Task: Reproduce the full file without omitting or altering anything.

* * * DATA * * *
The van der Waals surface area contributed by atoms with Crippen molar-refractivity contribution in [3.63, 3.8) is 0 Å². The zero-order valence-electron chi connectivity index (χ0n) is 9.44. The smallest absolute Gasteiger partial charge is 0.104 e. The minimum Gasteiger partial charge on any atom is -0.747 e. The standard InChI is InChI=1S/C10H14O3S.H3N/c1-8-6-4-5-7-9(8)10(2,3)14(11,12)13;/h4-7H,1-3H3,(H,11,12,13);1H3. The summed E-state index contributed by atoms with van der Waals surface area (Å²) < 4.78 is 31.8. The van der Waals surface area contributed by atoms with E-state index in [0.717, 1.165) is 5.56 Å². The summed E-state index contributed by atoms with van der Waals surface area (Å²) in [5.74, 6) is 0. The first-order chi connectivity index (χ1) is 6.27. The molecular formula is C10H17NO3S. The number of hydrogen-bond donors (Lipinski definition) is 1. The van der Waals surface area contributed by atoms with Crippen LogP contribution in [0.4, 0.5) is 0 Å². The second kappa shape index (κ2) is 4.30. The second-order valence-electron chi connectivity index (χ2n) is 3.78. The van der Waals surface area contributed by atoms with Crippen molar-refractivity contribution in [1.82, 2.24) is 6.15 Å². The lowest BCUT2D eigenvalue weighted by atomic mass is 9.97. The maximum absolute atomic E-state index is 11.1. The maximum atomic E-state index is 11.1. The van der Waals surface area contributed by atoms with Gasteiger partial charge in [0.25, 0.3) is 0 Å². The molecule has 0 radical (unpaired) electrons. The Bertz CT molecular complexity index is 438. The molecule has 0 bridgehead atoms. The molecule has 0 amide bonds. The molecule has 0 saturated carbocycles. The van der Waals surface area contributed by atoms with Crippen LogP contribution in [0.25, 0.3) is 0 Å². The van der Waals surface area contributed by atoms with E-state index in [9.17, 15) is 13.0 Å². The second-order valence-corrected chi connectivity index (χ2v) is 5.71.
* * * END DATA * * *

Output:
The van der Waals surface area contributed by atoms with Crippen molar-refractivity contribution in [3.63, 3.8) is 0 Å². The zero-order valence-electron chi connectivity index (χ0n) is 9.44. The smallest absolute Gasteiger partial charge is 0.104 e. The minimum Gasteiger partial charge on any atom is -0.747 e. The standard InChI is InChI=1S/C10H14O3S.H3N/c1-8-6-4-5-7-9(8)10(2,3)14(11,12)13;/h4-7H,1-3H3,(H,11,12,13);1H3. The summed E-state index contributed by atoms with van der Waals surface area (Å²) < 4.78 is 31.8. The van der Waals surface area contributed by atoms with E-state index in [0.717, 1.165) is 5.56 Å². The summed E-state index contributed by atoms with van der Waals surface area (Å²) in [5.74, 6) is 0. The first-order chi connectivity index (χ1) is 6.27. The molecular formula is C10H17NO3S. The number of hydrogen-bond donors (Lipinski definition) is 1. The van der Waals surface area contributed by atoms with Crippen LogP contribution in [0.4, 0.5) is 0 Å². The second kappa shape index (κ2) is 4.30. The second-order valence-electron chi connectivity index (χ2n) is 3.78. The van der Waals surface area contributed by atoms with Crippen molar-refractivity contribution in [1.82, 2.24) is 6.15 Å². The lowest BCUT2D eigenvalue weighted by atomic mass is 9.97. The maximum absolute atomic E-state index is 11.1. The maximum atomic E-state index is 11.1. The van der Waals surface area contributed by atoms with Gasteiger partial charge in [0.25, 0.3) is 0 Å². The molecule has 0 radical (unpaired) electrons. The Bertz CT molecular complexity index is 438. The molecule has 0 bridgehead atoms. The molecule has 0 amide bonds. The molecule has 0 saturated carbocycles. The van der Waals surface area contributed by atoms with Crippen LogP contribution in [0.25, 0.3) is 0 Å². The van der Waals surface area contributed by atoms with E-state index in [9.17, 15) is 13.0 Å². The second-order valence-corrected chi connectivity index (χ2v) is 5.71.